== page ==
Weaknesses:  The usual problem with Third World nations - lack of international exposure commiserate with the level of talent being produced.


Greece - Sports Nickname:  To Piratiko.  World Cup appearances, 2 (1994, 2010).  World Cup Championships, 0.

Strengths:  Back in the day, when all schoolchildren walked barefoot, uphill both ways, in the snow carrying the firewood to school, the Greeks were perhaps the most widely-read of authors there.  Euripides, Aristotle, Aristophanes, Thucydides, Xenophon, Meander, Hesiod, and the beat goes on.  All classics, all used to be read in the original Attic Greek even into the early 20th century in the best of public schools.

Weaknesses:  Modern Greek literature is a pale shadow to its ancient forebears and is largely invisible to Anglo-American audiences.

Prediction:  The Nigerians try to wear out the ancient Greek side, but after a disqualification for age-related taunting, the Greeks score the deciding goal.

3 comments:

tim said...

I don't know about your predictions about Greece and Nigeria. It was my understanding, and definitely how I read it, that Achebe's Things Fall Apart is both a colonial critique and a systematic deconstruction of the literary tradition bequeathed by the Greeks on Western society. If one man and one book can do that, than I don't think all the Greeks combined can stand in Nigeria's way. Well, maybe Kazantzakis can slip in a winning shot.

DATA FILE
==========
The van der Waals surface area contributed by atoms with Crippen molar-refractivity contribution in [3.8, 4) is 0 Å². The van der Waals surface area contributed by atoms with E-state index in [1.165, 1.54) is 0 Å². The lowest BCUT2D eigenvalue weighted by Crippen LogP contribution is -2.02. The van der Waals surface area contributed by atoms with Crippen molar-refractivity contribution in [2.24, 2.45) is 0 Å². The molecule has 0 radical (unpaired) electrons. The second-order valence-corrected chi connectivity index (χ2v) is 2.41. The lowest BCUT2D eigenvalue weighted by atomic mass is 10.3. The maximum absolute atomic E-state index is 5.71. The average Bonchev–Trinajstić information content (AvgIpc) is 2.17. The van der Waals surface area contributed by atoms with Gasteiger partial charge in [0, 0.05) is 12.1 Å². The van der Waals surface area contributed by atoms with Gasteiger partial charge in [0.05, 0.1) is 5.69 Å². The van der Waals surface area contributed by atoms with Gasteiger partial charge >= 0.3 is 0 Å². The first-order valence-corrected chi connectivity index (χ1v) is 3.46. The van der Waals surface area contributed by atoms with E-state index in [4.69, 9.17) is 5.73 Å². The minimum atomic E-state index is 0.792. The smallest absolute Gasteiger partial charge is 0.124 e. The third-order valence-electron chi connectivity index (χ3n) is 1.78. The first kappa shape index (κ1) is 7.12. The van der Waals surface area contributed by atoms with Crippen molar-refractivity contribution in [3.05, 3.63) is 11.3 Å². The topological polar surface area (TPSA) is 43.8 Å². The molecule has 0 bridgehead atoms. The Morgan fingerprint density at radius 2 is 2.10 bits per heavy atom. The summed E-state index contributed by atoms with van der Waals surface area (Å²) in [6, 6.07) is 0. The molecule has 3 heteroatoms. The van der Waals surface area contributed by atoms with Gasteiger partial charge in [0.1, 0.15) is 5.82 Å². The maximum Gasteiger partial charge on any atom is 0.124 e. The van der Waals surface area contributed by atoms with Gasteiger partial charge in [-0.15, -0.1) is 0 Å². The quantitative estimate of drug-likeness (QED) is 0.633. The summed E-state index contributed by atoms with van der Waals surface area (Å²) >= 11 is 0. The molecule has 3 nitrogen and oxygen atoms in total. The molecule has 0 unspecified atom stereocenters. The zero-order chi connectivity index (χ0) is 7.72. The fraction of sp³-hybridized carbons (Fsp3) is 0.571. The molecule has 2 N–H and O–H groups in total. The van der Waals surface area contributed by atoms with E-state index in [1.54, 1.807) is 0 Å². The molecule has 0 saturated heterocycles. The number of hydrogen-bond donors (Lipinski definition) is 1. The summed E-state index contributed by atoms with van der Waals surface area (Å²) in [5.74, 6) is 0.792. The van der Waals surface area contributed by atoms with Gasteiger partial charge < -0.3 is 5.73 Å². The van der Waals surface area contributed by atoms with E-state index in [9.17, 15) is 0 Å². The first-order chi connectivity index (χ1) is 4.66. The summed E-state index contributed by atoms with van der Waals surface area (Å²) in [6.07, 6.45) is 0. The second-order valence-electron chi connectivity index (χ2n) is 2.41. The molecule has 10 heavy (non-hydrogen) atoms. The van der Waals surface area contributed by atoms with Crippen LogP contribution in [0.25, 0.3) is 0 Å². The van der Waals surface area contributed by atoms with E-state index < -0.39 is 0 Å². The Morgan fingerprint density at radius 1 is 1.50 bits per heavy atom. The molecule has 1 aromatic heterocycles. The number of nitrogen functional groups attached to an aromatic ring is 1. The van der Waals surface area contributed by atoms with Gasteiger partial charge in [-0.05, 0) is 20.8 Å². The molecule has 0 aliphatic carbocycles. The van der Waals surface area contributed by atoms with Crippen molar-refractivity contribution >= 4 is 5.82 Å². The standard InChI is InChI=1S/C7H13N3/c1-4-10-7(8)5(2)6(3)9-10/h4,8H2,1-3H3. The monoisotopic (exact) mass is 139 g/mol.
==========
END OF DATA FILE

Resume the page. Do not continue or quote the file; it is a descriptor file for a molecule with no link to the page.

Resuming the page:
Larry said...

I know, but as I was writing this, a Nigerian player was sent off in the real game and I thought I'd work that into this write-up as a way of making light of that situation. After all, the Greeks can only score at any sort of World Cup (literary, sports) if the opponent is a man down :P

Mihai (Dark Wolf) said...

Nikos Kazantzakis proved to have an important contribution in the game and despite the opposition of Uzodinma Iweala scored the winning goal :D